I think we may have gotten a bit ahead of ourselves, here. I mean, I'm telling a starving man how to cook a steak. What the hell good is this stock market info if you're still spending most of your excess money on debt? (You are doing that, right?)
It's just a road map, ADA. Please calm down. Lower your voice.
I'm telling you about these things 'cause the more you know about them now, the better you'll be able to make good decisions now.
Still, I've put the horse before the cart, taught you to run when you were still learning to crawl, and subjected you to a host of other cliches. I have to give you a clearer road map so you can understand why you should give a shit about the stock market.
You need to do two things today:
- Determine what your ultimate goal is in the arena of personal finance.
- Plan for that goal.
Very Exciting Example
- First, I will aggressively attack my debt. By putting a little extra into my student loan payments, I aim to be debt free within five years.
- Meanwhile, I will invest as much as I can into my 401(k), making sure I'm taking full advantage of my company's matching plan.
- Once my debts are paid off, I will take the money that would have once gone into paying off my loans and invest that into my retirement and savings.
- I will also set aside a little bit extra from every paycheck which I will use to invest aggressively. This, of course, after I've maxed out my yearly contributions to all of my retirement plans.
- When I need a "new" car for myself, I'll buy a used vehicle and pay with cash. If I can live without a car, I will.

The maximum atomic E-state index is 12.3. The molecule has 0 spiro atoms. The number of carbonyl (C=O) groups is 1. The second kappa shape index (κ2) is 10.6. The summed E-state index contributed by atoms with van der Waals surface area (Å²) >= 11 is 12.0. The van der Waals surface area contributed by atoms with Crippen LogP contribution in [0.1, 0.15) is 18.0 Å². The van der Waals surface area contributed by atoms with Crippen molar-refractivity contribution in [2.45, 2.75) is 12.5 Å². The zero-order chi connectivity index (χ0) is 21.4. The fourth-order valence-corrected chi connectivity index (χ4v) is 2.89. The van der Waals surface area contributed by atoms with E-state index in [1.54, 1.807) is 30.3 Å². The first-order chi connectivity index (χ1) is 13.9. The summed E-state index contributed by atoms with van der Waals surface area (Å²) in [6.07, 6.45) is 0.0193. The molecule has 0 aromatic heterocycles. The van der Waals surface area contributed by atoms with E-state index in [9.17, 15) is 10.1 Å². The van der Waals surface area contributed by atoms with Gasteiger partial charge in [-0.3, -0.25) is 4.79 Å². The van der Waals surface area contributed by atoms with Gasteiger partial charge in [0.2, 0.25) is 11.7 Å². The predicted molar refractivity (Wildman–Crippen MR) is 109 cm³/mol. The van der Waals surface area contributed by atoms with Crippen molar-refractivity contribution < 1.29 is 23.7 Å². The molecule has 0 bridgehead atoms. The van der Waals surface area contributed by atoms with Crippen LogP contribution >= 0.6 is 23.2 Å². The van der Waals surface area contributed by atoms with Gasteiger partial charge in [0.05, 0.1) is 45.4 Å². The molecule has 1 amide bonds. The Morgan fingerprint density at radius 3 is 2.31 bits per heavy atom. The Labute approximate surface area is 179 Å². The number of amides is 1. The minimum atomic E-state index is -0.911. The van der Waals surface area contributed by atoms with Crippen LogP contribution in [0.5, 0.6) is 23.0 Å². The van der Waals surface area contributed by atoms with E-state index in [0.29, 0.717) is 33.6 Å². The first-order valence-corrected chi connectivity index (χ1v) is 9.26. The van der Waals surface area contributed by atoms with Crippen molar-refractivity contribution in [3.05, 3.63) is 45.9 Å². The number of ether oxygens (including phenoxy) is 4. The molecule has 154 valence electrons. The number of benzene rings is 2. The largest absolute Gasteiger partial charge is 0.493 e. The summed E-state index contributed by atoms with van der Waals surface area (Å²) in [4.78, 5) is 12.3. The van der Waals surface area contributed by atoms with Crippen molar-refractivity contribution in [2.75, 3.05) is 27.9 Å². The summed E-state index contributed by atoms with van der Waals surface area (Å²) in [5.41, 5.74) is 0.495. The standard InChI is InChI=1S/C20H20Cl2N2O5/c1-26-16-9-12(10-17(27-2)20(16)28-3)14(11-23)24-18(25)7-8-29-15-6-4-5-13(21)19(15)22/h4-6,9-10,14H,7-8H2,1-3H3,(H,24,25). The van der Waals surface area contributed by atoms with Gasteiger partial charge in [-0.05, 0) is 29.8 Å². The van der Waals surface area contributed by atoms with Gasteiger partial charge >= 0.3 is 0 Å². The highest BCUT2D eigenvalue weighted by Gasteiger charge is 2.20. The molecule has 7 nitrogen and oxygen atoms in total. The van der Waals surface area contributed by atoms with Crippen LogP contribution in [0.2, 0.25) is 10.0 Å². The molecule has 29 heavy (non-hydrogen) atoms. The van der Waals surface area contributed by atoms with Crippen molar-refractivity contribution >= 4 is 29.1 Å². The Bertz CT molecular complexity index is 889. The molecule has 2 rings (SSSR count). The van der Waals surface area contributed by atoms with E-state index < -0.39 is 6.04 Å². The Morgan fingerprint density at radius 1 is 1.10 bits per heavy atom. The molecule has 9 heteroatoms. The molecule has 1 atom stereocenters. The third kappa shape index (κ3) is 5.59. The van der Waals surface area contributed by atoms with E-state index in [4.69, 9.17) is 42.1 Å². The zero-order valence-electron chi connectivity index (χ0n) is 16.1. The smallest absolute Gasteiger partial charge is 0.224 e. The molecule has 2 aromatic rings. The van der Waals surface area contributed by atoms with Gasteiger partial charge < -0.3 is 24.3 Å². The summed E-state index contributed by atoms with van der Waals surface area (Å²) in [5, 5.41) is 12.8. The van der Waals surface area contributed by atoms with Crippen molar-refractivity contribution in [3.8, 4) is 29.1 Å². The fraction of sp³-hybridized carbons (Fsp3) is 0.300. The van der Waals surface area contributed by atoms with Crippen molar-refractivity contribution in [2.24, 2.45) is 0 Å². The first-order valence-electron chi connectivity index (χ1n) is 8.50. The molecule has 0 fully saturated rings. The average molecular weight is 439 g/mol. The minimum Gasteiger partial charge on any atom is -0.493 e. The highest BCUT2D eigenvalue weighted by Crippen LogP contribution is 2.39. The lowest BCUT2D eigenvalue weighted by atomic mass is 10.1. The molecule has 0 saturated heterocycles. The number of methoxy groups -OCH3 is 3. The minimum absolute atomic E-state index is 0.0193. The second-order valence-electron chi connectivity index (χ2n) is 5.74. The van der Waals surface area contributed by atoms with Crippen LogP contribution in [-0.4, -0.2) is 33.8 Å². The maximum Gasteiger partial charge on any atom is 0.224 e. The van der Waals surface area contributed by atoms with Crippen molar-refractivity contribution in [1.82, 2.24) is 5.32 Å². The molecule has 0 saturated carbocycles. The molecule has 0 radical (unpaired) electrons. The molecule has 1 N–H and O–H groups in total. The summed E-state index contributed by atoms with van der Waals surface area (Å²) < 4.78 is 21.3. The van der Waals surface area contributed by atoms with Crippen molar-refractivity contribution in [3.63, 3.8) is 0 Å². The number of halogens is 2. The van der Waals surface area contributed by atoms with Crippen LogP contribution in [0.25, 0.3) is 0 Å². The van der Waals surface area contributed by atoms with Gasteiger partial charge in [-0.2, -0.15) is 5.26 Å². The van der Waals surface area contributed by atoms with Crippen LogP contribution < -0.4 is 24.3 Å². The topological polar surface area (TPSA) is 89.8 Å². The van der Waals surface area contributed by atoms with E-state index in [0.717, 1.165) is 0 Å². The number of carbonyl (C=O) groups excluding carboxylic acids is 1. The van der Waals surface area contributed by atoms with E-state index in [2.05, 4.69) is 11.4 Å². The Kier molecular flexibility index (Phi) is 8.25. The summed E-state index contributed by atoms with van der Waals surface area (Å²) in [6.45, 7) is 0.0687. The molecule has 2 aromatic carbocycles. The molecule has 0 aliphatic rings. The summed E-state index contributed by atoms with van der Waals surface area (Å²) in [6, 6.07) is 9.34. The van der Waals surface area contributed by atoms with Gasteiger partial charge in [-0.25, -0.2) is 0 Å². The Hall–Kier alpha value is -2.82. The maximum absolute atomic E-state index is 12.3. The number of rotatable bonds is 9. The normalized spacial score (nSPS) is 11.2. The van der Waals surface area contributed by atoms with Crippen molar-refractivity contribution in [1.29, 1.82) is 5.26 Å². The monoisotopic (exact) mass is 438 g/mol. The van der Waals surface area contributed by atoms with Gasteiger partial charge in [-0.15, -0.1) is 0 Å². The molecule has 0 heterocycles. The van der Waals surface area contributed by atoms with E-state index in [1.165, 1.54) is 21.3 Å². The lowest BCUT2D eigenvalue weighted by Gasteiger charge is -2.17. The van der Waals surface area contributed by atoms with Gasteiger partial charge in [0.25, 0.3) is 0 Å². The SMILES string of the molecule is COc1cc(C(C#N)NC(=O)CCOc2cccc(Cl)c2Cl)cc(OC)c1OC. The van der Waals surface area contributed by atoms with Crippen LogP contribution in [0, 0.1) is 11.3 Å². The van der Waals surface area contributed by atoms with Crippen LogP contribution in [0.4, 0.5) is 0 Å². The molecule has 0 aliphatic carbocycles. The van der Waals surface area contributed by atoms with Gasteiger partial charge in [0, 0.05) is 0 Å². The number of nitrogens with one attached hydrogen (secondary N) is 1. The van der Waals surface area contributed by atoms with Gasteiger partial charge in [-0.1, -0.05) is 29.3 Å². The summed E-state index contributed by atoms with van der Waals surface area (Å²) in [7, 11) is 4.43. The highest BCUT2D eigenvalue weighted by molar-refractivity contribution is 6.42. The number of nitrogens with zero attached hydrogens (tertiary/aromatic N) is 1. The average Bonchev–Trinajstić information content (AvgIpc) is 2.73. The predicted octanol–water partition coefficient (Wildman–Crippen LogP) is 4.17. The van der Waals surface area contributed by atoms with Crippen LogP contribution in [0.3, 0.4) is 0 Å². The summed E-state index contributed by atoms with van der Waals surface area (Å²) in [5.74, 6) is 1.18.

- When it comes time to buy a house, I'll pay down at least 20%. I will pay off my house as quickly as possible, paying off at least an extra $100 a month beyond my minimum mortgage payment. I will not buy a house until my student loans are paid off.
- I will go to graduate school to increase my earning potential (and [just as importantly] to get a better job in the field I love). I will bend over backwards to find funding for grad school: fellowships, scholarships, etc. I will not go to graduate school until I've paid off my undergraduate loans.
- I will stick to my spending plan. This is not negotiable.
- I will encourage my wife to save aggressively as well. We will both live simply and never beyond our means.
- We will not have kids unless they are free. (Yes, I'm kidding. We won't have kids unless someone pays us.)
- If I can get a job at Google, where they'll match up to 60% of your annual paycheck in your 401(k) plan, I will do that.
- As far as being debt-free within five years goes: I can wish into one hand and... Damn, I'm just full of cliches today.
- Aggressively saving for retirement might not actually work if I'm not taking home enough to pay my rent.
- Waiting for grad school 'til loans are paid off: not sure that's necessary. It might even hurt me, since I'd be missing out on a couple years of higher earning potential.
- My wife doesn't like being convinced. She is the boss, you see.
- Kids are -- I was surprised to learn -- somewhat expensive!
- Google does not give jobs "all willy-nilly." Indeed, there is very little willy or nilly involved in their recruitment process. That's why it's such a super-awesome place to work; they want the best and the brightest to want to stay with them. Still... a boy can dream.
Me too, man. Me too.